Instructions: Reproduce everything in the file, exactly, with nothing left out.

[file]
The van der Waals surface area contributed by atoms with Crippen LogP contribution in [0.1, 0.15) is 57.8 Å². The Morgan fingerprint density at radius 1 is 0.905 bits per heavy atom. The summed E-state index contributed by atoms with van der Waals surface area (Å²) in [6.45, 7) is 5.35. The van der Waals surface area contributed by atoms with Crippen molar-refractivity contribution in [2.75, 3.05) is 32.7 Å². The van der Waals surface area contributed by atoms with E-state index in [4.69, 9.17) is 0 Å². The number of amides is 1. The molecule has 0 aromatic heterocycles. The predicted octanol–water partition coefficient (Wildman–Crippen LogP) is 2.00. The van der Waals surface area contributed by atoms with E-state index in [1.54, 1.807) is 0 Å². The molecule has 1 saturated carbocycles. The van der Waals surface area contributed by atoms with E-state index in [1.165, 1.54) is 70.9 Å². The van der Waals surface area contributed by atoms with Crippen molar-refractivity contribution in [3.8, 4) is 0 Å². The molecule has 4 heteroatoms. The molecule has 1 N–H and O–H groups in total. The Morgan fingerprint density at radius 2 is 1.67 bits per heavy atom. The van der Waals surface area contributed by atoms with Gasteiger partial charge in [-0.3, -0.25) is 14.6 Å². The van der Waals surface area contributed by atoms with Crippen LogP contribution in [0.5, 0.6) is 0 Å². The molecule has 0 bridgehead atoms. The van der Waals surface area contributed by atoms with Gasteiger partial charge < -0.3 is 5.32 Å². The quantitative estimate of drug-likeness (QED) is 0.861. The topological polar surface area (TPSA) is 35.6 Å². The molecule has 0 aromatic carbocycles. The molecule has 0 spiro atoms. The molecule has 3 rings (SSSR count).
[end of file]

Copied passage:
The van der Waals surface area contributed by atoms with Crippen LogP contribution in [0.1, 0.15) is 57.8 Å². The Morgan fingerprint density at radius 1 is 0.905 bits per heavy atom. The summed E-state index contributed by atoms with van der Waals surface area (Å²) in [6.45, 7) is 5.35. The van der Waals surface area contributed by atoms with Crippen molar-refractivity contribution in [2.75, 3.05) is 32.7 Å². The van der Waals surface area contributed by atoms with E-state index in [4.69, 9.17) is 0 Å². The number of amides is 1. The molecule has 0 aromatic heterocycles. The predicted octanol–water partition coefficient (Wildman–Crippen LogP) is 2.00. The van der Waals surface area contributed by atoms with E-state index in [1.54, 1.807) is 0 Å². The molecule has 1 saturated carbocycles. The van der Waals surface area contributed by atoms with E-state index in [1.165, 1.54) is 70.9 Å². The van der Waals surface area contributed by atoms with Crippen molar-refractivity contribution in [3.8, 4) is 0 Å². The molecule has 4 heteroatoms. The molecule has 1 N–H and O–H groups in total. The Morgan fingerprint density at radius 2 is 1.67 bits per heavy atom. The van der Waals surface area contributed by atoms with Gasteiger partial charge in [-0.3, -0.25) is 14.6 Å². The van der Waals surface area contributed by atoms with Crippen LogP contribution in [0.5, 0.6) is 0 Å². The molecule has 0 bridgehead atoms. The van der Waals surface area contributed by atoms with Gasteiger partial charge < -0.3 is 5.32 Å². The quantitative estimate of drug-likeness (QED) is 0.861. The topological polar surface area (TPSA) is 35.6 Å². The molecule has 0 aromatic carbocycles. The molecule has 0 spiro atoms. The molecule has 3 rings (SSSR count).